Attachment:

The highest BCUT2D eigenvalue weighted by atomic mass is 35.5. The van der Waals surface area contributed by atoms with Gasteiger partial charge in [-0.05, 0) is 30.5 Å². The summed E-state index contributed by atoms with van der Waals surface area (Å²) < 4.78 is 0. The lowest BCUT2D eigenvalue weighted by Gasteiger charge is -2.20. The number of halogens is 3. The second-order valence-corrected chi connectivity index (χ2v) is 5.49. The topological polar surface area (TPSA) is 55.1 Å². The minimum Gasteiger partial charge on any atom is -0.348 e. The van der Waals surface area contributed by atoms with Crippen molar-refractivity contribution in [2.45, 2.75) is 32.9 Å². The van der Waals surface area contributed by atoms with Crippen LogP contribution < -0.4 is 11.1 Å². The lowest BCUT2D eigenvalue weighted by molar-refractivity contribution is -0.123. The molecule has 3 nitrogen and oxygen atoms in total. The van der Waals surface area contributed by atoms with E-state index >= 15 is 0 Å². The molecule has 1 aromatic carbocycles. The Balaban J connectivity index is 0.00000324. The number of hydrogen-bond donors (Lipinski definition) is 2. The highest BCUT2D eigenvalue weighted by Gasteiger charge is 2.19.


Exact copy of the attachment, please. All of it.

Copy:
The highest BCUT2D eigenvalue weighted by atomic mass is 35.5. The van der Waals surface area contributed by atoms with Gasteiger partial charge in [-0.05, 0) is 30.5 Å². The summed E-state index contributed by atoms with van der Waals surface area (Å²) < 4.78 is 0. The lowest BCUT2D eigenvalue weighted by Gasteiger charge is -2.20. The number of halogens is 3. The second-order valence-corrected chi connectivity index (χ2v) is 5.49. The topological polar surface area (TPSA) is 55.1 Å². The minimum Gasteiger partial charge on any atom is -0.348 e. The van der Waals surface area contributed by atoms with Crippen molar-refractivity contribution in [2.45, 2.75) is 32.9 Å². The van der Waals surface area contributed by atoms with Crippen LogP contribution < -0.4 is 11.1 Å². The lowest BCUT2D eigenvalue weighted by molar-refractivity contribution is -0.123. The molecule has 3 nitrogen and oxygen atoms in total. The van der Waals surface area contributed by atoms with E-state index >= 15 is 0 Å². The molecule has 1 aromatic carbocycles. The Balaban J connectivity index is 0.00000324. The number of hydrogen-bond donors (Lipinski definition) is 2. The highest BCUT2D eigenvalue weighted by Gasteiger charge is 2.19.